The main objective of this chapter is to evaluate whether social auditing is applicable to Maltese co-operatives and, if so, to lay out the possible characteristics of…
The main objective of this chapter is to evaluate whether social auditing is applicable to Maltese co-operatives and, if so, to lay out the possible characteristics of such an exercise. The chapter adopts a mixed research methodology with semi-structured interviews being conducted with 14 local experts, and a questionnaire being addressed to 11 Maltese co-operative managers. The findings indicate that the Maltese co-operative identity is as yet emergent and that, consequently, if a social audit is introduced now, controversies would easily arise on the audit’s frequency, publication, scope and composition of the audit team. Nonetheless, a social audit may ultimately be modelled on the Beechwood process and on the reporting indicators of the Euro Co-op Social Reporting Working Party. It would involve the examination of both the qualitative and quantitative aspects of a co-operative, concluding with recommendations for improvement. Furthermore, the exercise would need to be monitored by the Maltese regulator, the Co-operatives Board, and best be conducted regularly, say, every 3 years, by an inter-disciplinary audit team. Therefore, the chapter concludes that the introduction of such a regulatory exercise as part of the Maltese co-operative framework would ultimately be beneficial, ameliorating the co-operative movement. Yet, it is strongly recommended that, prior to its introduction, Maltese co-operatives work further on developing their fundamentals.
This study delves into the determinants and praxis of derivative hedging instruments (DHIs) usage of Malta, a small island state. Empirical evidence is also provided in…
This study delves into the determinants and praxis of derivative hedging instruments (DHIs) usage of Malta, a small island state. Empirical evidence is also provided in relation to the impact of DHI usage and the adoption of a hedge accounting (HA) model in entities’ financial statements. A mixed methodology design is deployed involving: (1) a series of statistical models and tests and (2) seven semi-structured interviews with senior professionals.
The data collected comprise proxy variable values collected from the financial statements of 568 firm-years from 107 Maltese entities between the years 2009 and 2014. Greater likelihood of financial distress, decreasing investment efficiency and increased levels of gearing, are identified as being significant determinants for the use of DHIs. Although DHI usage is low in comparison to larger states, it has been increasing over the period under study.
HA is evidenced to be less popular in Malta, but the study evidences correlation between certain DHIs and HA usage. The quantitative statistical model results in evidence with no significant earnings volatility (EV) or cash flow volatility (CFV) reduction effects through the application of HA. Albeit, the study finds a significant CFV reduction effect emanating from DHI usage, but no corresponding EV reduction effect.
Better education and dissemination of the HA treatment by auditors and regulatory bodies could help propagate the HA treatment, potentially enhancing the EV reduction effectiveness of DHI use. This research provides empirical evidence to substantiate the rationale behind utilising DHIs in smaller island states, especially when coupled with a sound risk management culture.
This study challenges the conventional theoretical approach of the ‘Three Lines of Defence’ Model adopted by most of the Maltese credit institutions. The authors propose a…
This study challenges the conventional theoretical approach of the ‘Three Lines of Defence’ Model adopted by most of the Maltese credit institutions. The authors propose a paradigm shifting conceptualised framework that would alter the corporate governance structures of banks. The objective is to test the feasibility and willingness of credit institutions to adopt such an approach.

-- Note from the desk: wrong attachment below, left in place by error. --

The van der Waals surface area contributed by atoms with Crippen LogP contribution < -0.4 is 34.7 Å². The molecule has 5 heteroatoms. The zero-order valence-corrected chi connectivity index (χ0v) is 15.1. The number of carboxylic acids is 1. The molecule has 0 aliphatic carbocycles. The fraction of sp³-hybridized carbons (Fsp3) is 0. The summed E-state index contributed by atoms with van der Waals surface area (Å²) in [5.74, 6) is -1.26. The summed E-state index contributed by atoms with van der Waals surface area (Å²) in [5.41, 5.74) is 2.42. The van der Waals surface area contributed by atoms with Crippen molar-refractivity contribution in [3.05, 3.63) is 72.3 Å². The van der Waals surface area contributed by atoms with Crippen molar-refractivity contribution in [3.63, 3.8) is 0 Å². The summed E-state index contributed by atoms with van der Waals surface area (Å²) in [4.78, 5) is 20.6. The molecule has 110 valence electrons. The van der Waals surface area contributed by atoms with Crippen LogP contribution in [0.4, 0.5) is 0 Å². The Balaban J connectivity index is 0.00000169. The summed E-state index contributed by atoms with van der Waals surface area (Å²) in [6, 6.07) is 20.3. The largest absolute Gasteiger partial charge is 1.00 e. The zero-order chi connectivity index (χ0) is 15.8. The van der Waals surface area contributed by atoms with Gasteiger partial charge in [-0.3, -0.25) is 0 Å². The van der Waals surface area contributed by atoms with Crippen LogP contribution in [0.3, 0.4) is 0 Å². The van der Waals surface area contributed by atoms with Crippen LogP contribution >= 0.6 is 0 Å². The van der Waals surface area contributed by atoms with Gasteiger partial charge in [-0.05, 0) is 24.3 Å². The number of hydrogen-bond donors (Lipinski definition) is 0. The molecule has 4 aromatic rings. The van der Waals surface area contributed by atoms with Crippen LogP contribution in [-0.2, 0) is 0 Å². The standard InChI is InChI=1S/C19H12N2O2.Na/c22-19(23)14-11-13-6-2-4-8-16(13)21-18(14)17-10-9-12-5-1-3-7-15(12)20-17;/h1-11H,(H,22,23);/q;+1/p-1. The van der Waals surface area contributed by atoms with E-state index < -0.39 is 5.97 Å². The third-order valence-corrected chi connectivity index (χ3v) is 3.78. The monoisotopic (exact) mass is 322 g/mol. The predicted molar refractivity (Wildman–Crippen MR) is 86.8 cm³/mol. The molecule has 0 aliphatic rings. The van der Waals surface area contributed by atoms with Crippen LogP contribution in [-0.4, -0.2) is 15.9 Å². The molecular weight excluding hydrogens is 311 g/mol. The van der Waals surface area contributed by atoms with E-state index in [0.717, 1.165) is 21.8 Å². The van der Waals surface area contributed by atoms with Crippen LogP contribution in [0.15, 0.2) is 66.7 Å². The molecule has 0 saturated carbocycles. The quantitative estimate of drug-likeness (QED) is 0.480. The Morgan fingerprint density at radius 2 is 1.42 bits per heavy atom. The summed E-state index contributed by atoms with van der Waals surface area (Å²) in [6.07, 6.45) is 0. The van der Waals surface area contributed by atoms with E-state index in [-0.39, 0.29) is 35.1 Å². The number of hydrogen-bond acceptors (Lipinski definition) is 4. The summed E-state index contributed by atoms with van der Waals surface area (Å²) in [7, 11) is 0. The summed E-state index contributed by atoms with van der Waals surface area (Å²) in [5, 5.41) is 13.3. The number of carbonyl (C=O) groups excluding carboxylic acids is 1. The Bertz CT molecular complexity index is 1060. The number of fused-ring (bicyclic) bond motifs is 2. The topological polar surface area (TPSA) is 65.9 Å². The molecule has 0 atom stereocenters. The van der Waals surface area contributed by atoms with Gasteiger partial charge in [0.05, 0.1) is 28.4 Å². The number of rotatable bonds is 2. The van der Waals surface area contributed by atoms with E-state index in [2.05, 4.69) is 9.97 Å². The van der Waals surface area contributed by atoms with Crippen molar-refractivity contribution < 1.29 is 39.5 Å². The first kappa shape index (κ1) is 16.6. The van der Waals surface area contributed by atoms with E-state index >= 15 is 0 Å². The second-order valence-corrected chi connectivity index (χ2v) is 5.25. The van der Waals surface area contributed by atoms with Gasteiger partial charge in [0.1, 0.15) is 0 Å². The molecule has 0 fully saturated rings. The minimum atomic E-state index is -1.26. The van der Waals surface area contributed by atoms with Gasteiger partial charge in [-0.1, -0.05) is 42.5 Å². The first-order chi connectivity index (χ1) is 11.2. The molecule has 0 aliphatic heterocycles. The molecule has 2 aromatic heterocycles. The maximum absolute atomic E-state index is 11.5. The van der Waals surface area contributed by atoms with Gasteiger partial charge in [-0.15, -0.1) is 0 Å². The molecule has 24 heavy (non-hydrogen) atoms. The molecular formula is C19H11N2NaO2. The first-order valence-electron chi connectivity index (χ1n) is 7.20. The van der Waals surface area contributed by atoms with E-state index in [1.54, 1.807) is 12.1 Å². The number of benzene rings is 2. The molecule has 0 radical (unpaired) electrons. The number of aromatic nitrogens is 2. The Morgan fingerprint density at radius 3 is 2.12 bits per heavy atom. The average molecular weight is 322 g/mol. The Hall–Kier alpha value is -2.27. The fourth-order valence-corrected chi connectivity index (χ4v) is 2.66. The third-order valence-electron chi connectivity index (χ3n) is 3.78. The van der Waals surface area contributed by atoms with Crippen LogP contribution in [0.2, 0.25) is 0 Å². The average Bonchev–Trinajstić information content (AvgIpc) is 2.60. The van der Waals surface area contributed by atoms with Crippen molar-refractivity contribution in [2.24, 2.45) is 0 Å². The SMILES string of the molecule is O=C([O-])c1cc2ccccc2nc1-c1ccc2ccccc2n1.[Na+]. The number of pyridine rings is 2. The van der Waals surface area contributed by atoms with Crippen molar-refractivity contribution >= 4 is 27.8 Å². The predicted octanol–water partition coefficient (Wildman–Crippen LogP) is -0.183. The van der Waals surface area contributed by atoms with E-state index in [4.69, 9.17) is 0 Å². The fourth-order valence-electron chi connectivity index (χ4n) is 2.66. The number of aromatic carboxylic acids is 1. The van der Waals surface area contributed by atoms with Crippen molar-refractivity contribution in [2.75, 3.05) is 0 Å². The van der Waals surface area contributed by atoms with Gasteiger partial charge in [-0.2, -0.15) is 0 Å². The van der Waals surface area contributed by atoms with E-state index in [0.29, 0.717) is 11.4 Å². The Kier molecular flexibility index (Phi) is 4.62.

This study challenges the current practices of the internal auditing profession and organisations and invites them to evaluate their structures whilst recognising the benefits of adopting a combined assurance function.
In order to test this hypothesis, the authors sought out semi-structured interviews with controllers (Internal Auditors, Risk Managers and Compliance Officers) within Maltese Credit Institutions, varying in size from significant, medium-sized and small institutions; personal from the Malta Financial Services Authority – The regulator, the Big four audit firms and members of the Malta Forum of Internal Auditors, and practitioners working both within and outside the financial industry.
There were two contrasting opinions regarding the suggested proposition. On the one hand, those operating within the credit institutions, as well as the regulator and the external auditors, do not believe that the proposition of integrating risk, compliance and internal audit functions (IAF) in one team would be possible; the reason being that independence, which is the cornerstone of every IAF, would be severely impacted. On the other hand, there were those practitioners working outside the banking industry but with sufficient experience and knowledge in the field, who challenged the traditional concept of independence. They argue that the functions should not be separate from each other because they have much in common.
Four themes emerged from the study: (1) challenges as a concept, (2) benefits, (3) risks and (4) condition for successful implementation. All interviewees, from risk departments, boards, external auditors and regulators agree that a strong, knowledgeable and independent IAF is fundamental to every organisation but more so within the financial industry. Nevertheless, this study revealed two schools of thought that emerged from the findings in relation to the IAF and its regulation, and specifically, when the authors presented the proposition of an integrated function.
In this chapter the authors identified and discussed the most significant barriers faced by cooperative movements in Malta, providing recommendations for potential…
In this chapter the authors identified and discussed the most significant barriers faced by cooperative movements in Malta, providing recommendations for potential solutions. Primary data for this research were collected through the use of semi-structured interviews with a selection of 18 representatives of the small current Maltese cooperative movement, most of whom are active either in individual cooperatives (16) and/or in the cooperative institutions (five).